“Walk Walk Walk Walk” I was yelling at the horde of people as loud as I could while still trying to keep my voice calm. There were still so many babies and young children in the crowd. When the first canisters of tear gas burst into clouds of choking white mist, everyone had turned and began running, pushing and shoving to get away.
David and I had climbed on a small wall that surrounded a tiny oasis of landscaping in the huge paved area and were doing the only thing that we could to help crowd control, yelling “Walk, walk, walk, be careful of the kids, there are children here, walk walk walk”.
“What am I doing here?” I asked myself, not for the first or last time that day. It was supposed to be a peaceful protest. Earlier in the day, on the ellipse in front of the White House we had linked arms and sung “Where Have All the Flowers Gone?” That’s why I had enlisted. What happened?
We went to Washington DC because a friend of a friend had an old bus and was willing to fill it up with hippies and drive us down to march for peace. “Oh let’s. It’ll be a grand adventure,” I pleaded to David.
I did have some forewarning of the violence that followed. On the ride down, while huddling under blankets in that cold bus, we spoke politics, of course. We were sitting next to a college student that I hadn’t met before and he said “I’m gonna kill me a pig.”
I felt sick. His eyes were a black hole and I found myself unable to challenge him, unable to speak a word. I was critical of the police but that kind of hate scared me. My naïve outlook was that we would protest for peace in a peaceful manner, right?
When we arrived in Washington, we went to a March Orientation Center. When the organizers asked for volunteers to train to be marshals, David and I jumped at the chance. We were sent to stand between the marchers and the police in front of the White House. Although the barrier of buses crammed nose to tail one after another and the fire hoses laid on the White House lawn made me nervous, everything had been very orderly and peaceful. We shivered and shared blankets and laughed when one policeman suggested “If you guys get too hot we can turn on the hydrants.” Late in the day when we heard the request for marshals at the Justice Department, we hurried over.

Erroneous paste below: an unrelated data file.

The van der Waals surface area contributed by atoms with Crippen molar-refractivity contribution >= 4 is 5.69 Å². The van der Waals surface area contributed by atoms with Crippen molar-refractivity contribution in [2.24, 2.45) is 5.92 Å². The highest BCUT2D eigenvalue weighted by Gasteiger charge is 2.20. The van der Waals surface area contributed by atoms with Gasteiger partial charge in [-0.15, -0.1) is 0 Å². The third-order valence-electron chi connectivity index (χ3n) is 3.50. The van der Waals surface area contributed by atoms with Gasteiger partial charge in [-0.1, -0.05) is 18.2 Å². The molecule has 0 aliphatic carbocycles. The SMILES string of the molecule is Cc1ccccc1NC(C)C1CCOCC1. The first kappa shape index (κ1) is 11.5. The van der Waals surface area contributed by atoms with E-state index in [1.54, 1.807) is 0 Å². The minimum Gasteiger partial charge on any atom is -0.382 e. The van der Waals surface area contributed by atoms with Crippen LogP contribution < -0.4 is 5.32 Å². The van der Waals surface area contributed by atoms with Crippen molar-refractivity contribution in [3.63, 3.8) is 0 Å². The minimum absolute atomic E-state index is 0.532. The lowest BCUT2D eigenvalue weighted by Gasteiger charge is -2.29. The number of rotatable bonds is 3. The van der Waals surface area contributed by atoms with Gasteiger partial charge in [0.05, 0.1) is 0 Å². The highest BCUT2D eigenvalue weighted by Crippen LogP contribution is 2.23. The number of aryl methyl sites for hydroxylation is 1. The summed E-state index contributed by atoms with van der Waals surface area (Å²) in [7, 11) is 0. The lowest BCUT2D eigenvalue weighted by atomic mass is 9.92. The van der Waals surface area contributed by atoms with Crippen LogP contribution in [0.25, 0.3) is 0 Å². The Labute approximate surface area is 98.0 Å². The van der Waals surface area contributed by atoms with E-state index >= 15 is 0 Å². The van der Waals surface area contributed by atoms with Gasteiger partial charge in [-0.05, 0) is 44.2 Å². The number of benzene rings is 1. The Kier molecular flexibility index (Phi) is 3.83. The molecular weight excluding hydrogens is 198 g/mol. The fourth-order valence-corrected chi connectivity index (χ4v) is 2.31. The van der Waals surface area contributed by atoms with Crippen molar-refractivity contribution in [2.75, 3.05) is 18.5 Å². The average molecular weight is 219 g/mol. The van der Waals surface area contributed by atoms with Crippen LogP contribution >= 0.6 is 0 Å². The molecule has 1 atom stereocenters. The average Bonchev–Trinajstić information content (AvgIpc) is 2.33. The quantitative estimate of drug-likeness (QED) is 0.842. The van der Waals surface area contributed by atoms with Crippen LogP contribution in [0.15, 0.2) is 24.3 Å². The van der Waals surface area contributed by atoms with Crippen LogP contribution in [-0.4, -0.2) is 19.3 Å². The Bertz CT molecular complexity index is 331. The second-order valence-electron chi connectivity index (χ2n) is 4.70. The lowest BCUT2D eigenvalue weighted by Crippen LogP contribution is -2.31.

We were greeted by a policeman who saw our blue armbands and said “We can’t selectively tear gas, can you talk to the parents and tell them to get their kids out of here?”
David tried. “There’s going to be teargas, get your kid out of here” he said, but a couple with a little girl in a stroller looked at him like he was the enemy. We spoke with parent after parent, but no one would listen to us.
I didn’t see the group that tore the American flag down but I did see the fire. “Oh no, David, They’re burning the flag,” I said. The first bottles were thrown. A brick shattered the window of a police car and then tear gas canisters were dropping and everyone was running and we were yelling walk and the tear gas was drifting over us. Despite the initial hysteria, I didn’t see anyone fall or get trampled and when the tear gas got too thick we walked away coughing and crying, with me asking myself again “What am I doing here?”